Jeronimo Lozano, 71, died Saturday October 2nd of pulmonary fibrosis at the Penn Highland Hospital, Clearfield, as he and his wife Lucy were traveling back to their home in Salt Lake City, Utah
Born in the high Andes in the Ayacucho province of Peru, he was of the Quechua (Inca) people, speaking the native language. Renowned in Peru for his native folk art called Retablo, he was one of only three masters, being the only one left. He came to the United States in 1995 and has since received national acclaim, winning the National Endowment for the Arts award in Washington, D.C. for his Retablo art, along with many other honors and awards where he settled in the state of Utah.
Jeronimo was a gentle, kind man. All who met him were impressed by the special spirit he had. He gained citizenship in the United States as an asset to our country because of his artistic ability.
The last of twelve children, he was preceded in death by his mother, Apolinaria Lozano and his father Francisco Lozano Quispe, and various brothers and sisters in the Ayacucho area.
He leaves behind his wife, Lucy Rickett Lozano, and his remaining family: brother: Edilberto; sister: Victoria; and nephew: Percy, who contacted him regularly, all of whom live in the Ayacucho, Peru, along with many other extended family members in Lima, Peru and other areas.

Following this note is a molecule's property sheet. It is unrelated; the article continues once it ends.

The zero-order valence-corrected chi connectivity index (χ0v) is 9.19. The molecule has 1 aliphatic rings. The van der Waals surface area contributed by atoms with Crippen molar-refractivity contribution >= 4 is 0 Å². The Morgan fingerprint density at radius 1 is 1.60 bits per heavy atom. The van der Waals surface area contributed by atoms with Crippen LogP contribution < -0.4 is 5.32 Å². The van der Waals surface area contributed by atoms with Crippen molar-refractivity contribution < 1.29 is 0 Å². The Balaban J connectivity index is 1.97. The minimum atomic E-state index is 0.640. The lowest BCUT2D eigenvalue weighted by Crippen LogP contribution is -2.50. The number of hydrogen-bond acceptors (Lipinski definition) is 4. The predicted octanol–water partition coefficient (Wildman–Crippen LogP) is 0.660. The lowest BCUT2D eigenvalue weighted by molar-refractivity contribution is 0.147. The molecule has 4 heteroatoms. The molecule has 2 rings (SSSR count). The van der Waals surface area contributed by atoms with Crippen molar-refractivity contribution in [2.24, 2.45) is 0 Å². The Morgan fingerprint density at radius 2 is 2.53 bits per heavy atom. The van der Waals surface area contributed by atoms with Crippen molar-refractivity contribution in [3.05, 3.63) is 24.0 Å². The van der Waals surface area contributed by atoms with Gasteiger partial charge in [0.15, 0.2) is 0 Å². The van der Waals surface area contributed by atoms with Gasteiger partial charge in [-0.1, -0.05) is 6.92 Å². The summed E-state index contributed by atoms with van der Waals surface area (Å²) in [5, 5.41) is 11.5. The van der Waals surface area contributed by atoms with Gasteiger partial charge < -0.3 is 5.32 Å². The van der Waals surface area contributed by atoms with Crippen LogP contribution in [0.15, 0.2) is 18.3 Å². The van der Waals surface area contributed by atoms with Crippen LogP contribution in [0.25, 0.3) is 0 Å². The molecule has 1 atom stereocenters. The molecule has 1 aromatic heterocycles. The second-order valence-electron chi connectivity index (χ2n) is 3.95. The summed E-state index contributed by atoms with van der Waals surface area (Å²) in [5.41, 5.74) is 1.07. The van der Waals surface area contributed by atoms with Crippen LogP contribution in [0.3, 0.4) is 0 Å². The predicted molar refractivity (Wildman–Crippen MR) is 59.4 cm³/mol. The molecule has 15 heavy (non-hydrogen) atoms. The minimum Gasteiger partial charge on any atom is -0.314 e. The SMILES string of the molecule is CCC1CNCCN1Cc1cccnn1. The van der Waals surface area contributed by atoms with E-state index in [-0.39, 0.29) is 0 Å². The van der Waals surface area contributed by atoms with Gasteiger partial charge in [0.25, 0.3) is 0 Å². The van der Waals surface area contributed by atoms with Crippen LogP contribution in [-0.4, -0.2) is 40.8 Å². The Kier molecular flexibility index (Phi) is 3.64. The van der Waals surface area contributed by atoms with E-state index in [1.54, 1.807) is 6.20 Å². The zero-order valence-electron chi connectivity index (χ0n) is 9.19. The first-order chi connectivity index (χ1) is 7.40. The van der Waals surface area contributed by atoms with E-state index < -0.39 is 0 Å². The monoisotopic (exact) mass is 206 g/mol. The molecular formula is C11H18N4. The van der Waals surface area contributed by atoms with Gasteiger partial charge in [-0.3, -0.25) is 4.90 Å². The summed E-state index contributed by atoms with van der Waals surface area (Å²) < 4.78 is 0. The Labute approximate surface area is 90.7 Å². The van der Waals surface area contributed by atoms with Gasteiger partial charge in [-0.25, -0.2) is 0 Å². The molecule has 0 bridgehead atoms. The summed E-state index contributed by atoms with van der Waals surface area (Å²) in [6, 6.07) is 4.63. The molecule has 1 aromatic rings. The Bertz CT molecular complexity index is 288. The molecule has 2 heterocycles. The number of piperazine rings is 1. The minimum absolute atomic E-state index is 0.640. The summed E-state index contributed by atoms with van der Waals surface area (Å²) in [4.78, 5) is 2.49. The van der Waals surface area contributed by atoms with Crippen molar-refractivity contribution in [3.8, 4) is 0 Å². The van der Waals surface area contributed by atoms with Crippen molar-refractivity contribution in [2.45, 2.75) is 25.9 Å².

He visited Pennsylvania regularly with his wife, Lucy, where they stayed on the family heritage land in the South Gibson, Herrick Township area of Lucy’s ancestors, the McPherson’s, on the north side of Elk Mountain. While visiting this area, he created Retablos of the local animals of the woodland areas playing bluegrass instruments, sometimes set in a box or placed on a small base of Pennsylvania Blue Stone. His art brought delight and happiness to those who received his art pieces.
He was a member of the Church of Jesus Christ of Latter-day Saints. A service in his honor will be held Sunday, October 10th at 1:30 pm at the visitor’s center chapel at the Mormon Restoration Site, just north of the town of Susquehanna.
Funeral arrangements are through the Jones & Brennan Funeral Home, 430 Main Street, Forest City.
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